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Gordon Brown is a strange man. Everyone says so.  Blairites say it with rolling eyes, significantly tapping the sides of their elegantly coiffured heads.  Brownites say it with the sort of admiration that often comes close to despair. 

The despair comes from the strangest thing about him: that the charismatic radical he can be – the man I interviewed for my Brown biography early in 2007, a month before he became Prime Minister - is a man whom, most of the time, he feels he has to hide.

 We’re seeing the real man now, when his back’s against the wall. The moment we started to see it was when he forgot to turn off the microphone round his neck, and uttered the words “a sort of bigoted woman.”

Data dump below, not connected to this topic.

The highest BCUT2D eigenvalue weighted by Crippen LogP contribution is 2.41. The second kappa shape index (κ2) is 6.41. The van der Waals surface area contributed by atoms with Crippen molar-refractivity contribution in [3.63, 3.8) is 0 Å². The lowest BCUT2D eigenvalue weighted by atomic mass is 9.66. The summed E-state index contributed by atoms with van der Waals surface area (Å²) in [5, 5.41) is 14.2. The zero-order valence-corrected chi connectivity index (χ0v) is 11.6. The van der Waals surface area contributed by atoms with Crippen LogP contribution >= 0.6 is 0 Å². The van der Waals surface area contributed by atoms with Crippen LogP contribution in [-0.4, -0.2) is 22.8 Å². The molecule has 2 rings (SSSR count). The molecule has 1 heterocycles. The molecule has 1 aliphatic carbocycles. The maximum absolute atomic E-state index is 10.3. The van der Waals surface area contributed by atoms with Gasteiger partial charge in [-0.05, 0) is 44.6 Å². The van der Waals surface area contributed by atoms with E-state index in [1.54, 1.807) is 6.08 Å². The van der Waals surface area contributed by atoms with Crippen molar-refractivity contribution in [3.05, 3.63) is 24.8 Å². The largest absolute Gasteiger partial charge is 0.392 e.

Then, he realised that all the elaborate care he had taken to seem harmless, boring even, was pointless. The words he thought could be heard only by a single aide in the back of his car were spoken quietly, without anger, without expletives. It sounded like a man who was still watching his tongue.  Yet it was enough for his enemies to rush to the microphone and tell the world that he’d produced yet another mad tantrum.

Perhaps, unconsciously, he thought: to hell with it, I may as well be myself. He went a day or so later to Bradford University, where my sister - who teaches there – tells me he spoke with radical passion.  Others say that in those last speeches of the campaign he seemed transformed.

And now, having decided on the strategy that stands the best chance of keeping the Conservatives out of Downing Street, he stands on the steps of 10 Downing Street and delivers speeches which, as the Telegraph’s right wing columnist Simon Heffer writes, spell out clearly the exact constitutional position – and offer a radical, reforming government for the Liberals to support.

If he can put together a deal now, he could buy us a year to stop the Tories from dismantling the welfare state.